What Women Need to Know About Diabetes and Heart Disease
By Rita Carey Rubin, Registered Dietitian and Certified Diabetes Educator, Yavapai Regional Medical Center
If you are a woman with diabetes, your risk of developing (and dying from) heart disease may be greater than you think. Diabetes seems to erase – or even reverse – the protective effect women have against heart disease and heart attack, making women with diabetes significantly more susceptible than men with diabetes.
While the reasons for this are not entirely clear, researchers and healthcare providers agree that women with diabetes need more careful prevention, treatment and tracking to protect their heart health.
Women & Undiagnosed Diabetes
Both type 1 and type 2 diabetes increase the risk of a number of health concerns in men and women, including heart disease, kidney disease, and neuropathy (nerve damage). The longer someone has diabetes – especially with poor blood sugar control – the greater the risk of complications. Similarly, the longer someone has prediabetes, when blood sugar levels are above normal, but not yet in diabetes range, the greater the risk of cardiovascular disease.
Research suggests that more than 90 percent of people with prediabetes don’t know they have it and that women tend to have undiagnosed prediabetes for a longer period of time than men. Additionally, men and women can have elevated blood sugar or insulin levels (a sign of impaired blood sugar tolerance) for up to 20 years before they are actually diagnosed with diabetes. On top of that, women are often diagnosed with diabetes at a later stage than men.
Women and Heart Attack
Diabetes may be more damaging to the vascular system in females than in males, at any age. A study following a group of children and adolescents with well-controlled type 1 diabetes discovered that girls were more likely to have heart abnormalities and other indicators of early cardiovascular disease than boys. Indeed, women and girls are more susceptible to the cellular and vascular damage caused by elevated blood sugar and low-grade inflammation, a chronic side effect of diabetes.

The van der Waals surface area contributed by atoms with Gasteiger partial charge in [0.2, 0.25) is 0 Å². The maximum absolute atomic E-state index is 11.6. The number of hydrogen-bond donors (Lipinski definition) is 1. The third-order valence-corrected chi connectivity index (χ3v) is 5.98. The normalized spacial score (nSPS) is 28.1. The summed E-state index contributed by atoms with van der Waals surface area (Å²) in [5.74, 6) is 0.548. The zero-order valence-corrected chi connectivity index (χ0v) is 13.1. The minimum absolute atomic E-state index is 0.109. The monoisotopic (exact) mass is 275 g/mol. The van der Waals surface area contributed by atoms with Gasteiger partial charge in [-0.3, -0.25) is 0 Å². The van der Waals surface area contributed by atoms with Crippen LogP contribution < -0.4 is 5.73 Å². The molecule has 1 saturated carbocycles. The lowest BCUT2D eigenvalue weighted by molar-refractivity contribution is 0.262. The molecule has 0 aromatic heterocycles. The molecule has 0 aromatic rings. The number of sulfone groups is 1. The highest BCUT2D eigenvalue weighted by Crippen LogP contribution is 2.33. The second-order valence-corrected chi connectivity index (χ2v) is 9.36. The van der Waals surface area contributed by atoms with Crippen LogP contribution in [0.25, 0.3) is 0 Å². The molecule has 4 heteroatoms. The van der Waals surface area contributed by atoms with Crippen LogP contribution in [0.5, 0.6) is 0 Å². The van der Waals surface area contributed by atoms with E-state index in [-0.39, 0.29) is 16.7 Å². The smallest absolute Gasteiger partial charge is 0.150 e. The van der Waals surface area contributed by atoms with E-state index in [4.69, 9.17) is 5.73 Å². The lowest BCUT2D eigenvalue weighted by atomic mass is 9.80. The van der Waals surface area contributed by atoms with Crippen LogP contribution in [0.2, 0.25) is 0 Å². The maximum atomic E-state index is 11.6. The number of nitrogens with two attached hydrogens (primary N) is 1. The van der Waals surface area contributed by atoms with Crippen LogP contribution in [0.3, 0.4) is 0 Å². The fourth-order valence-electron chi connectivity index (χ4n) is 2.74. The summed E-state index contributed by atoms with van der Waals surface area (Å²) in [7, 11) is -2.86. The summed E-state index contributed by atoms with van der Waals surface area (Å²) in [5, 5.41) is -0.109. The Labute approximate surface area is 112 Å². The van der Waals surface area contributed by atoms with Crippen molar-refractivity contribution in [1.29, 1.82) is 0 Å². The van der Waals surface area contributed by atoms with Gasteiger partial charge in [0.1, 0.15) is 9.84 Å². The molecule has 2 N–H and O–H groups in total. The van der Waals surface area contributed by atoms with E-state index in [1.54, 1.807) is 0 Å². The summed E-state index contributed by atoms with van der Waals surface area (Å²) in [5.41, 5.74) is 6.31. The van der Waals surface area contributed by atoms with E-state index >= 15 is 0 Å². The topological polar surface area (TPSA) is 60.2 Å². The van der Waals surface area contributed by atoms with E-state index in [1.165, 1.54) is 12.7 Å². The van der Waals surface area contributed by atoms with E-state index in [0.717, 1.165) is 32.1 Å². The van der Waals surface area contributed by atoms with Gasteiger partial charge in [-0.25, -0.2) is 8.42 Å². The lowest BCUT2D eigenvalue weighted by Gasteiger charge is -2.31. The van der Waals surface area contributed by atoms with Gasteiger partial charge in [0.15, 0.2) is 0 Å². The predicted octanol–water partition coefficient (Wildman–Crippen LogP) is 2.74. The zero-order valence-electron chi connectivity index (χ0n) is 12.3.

Women may also not respond as well to medical treatment for heart disease. For example, data suggest that some medications, including those used to reduce blood clotting, may not be as effective in preventing heart attacks in women as compared with men. This may be due to women historically being under represented in the clinical trials used to determine the effectiveness and proper dosage of drugs.
There may even be disparities in healthcare for women when compared to men. Data indicate that women may be less likely to have their cardiac risk factors assessed by physicians, and are typically not treated as aggressively as men.
Most critically, women with diabetes are more likely to die as the result of a heart attack than men. This could partially be due to the fact that women are typically diagnosed with heart disease at an older age, but other factors may also come into play. For example, one study suggests that the blood levels of a particular heart muscle protein – which signals a heart attack – are often lower in women having a heart attack than men. Consequently, a woman having a heart attack may not receive appropriate emergency treatment.
Women & the Symptoms of Heart Attack
In addition, women may not experience classic heart attack symptoms, including pain in the chest, arms, back and jaw, heartburn and shortness of breath. The most common symptom of heart attack women may experience is unusual fatigue. In one study, women reported deep fatigue and disturbed sleep as much as a month or two before a heart attack. During a heart attack, only about one in eight women report chest pain, and tend to describe it as pressure, aching, or tightness rather than pain.
What Puts You at Risk?
Considering all of the risks of cardiovascular disease for women with diabetes, researchers encourage women and their healthcare providers to take extra care catching prediabetes, diabetes and signs of heart disease at their earliest possible stages. Women at risk for prediabetes, diabetes and heart disease include those who:
- Currently have or have had gestational diabetes
- Are inactive
- Carry extra abdominal fat
- Have polycystic ovarian syndrome (PCOS)
- Experience chronic stress
- Eat a poor diet
- Have periodontal disease
- Have a family history of diabetes and heart disease
Some symptoms of diabetes or prediabetes include:
- Depression and mood changes
- Increased cravings for sweets
- Sudden weight gain or weight loss
- Chronic vaginal yeast infections
- Chronic urinary tract infections
- Increased hunger, thirst and urination
- Sexual dysfunction
If you have prediabetes or diabetes, check out the services and resources offered at Yavapai Regional Medical Center’s (YRMC’s) Pendleton Center. Excellent classes and individualized counseling sessions are available for people with prediabetes and diabetes. The Pendleton Center also has an adult fitness program, featuring a complete gym and variety of exercise classes designed for people at all levels of fitness, flexibility and strength. Our education and fitness programs are designed to help anyone achieve good blood sugar control and improved fitness, which reduces the risk of cardiovascular disease. For more information, call 928.771.5794.